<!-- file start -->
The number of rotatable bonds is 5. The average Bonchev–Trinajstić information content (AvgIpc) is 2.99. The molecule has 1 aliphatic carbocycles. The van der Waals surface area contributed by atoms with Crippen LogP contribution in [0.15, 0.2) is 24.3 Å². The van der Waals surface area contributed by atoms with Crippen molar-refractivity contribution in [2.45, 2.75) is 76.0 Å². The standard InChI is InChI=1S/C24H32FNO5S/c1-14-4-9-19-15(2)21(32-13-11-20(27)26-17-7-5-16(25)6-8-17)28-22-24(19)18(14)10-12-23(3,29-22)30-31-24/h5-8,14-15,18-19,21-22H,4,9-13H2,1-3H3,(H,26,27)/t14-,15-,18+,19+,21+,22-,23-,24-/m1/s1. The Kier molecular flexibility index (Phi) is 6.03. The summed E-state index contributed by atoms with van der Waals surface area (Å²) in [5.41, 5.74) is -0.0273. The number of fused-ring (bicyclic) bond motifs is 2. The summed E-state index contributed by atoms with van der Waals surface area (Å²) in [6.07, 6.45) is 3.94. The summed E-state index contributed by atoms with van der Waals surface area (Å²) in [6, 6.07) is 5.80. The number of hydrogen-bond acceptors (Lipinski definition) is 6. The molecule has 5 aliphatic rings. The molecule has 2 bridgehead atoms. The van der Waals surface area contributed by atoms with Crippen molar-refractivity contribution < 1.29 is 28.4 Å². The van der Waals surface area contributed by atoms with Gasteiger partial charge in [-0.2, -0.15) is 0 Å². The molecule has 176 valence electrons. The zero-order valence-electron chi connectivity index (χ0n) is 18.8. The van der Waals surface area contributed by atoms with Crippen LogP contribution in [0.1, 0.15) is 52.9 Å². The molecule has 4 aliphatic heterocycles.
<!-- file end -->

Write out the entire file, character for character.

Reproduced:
The number of rotatable bonds is 5. The average Bonchev–Trinajstić information content (AvgIpc) is 2.99. The molecule has 1 aliphatic carbocycles. The van der Waals surface area contributed by atoms with Crippen LogP contribution in [0.15, 0.2) is 24.3 Å². The van der Waals surface area contributed by atoms with Crippen molar-refractivity contribution in [2.45, 2.75) is 76.0 Å². The standard InChI is InChI=1S/C24H32FNO5S/c1-14-4-9-19-15(2)21(32-13-11-20(27)26-17-7-5-16(25)6-8-17)28-22-24(19)18(14)10-12-23(3,29-22)30-31-24/h5-8,14-15,18-19,21-22H,4,9-13H2,1-3H3,(H,26,27)/t14-,15-,18+,19+,21+,22-,23-,24-/m1/s1. The Kier molecular flexibility index (Phi) is 6.03. The summed E-state index contributed by atoms with van der Waals surface area (Å²) in [5.41, 5.74) is -0.0273. The number of fused-ring (bicyclic) bond motifs is 2. The summed E-state index contributed by atoms with van der Waals surface area (Å²) in [6.07, 6.45) is 3.94. The summed E-state index contributed by atoms with van der Waals surface area (Å²) in [6, 6.07) is 5.80. The number of hydrogen-bond acceptors (Lipinski definition) is 6. The molecule has 5 aliphatic rings. The molecule has 2 bridgehead atoms. The van der Waals surface area contributed by atoms with Crippen molar-refractivity contribution < 1.29 is 28.4 Å². The van der Waals surface area contributed by atoms with Gasteiger partial charge in [-0.2, -0.15) is 0 Å². The molecule has 176 valence electrons. The zero-order valence-electron chi connectivity index (χ0n) is 18.8. The van der Waals surface area contributed by atoms with Crippen LogP contribution in [0.1, 0.15) is 52.9 Å². The molecule has 4 aliphatic heterocycles.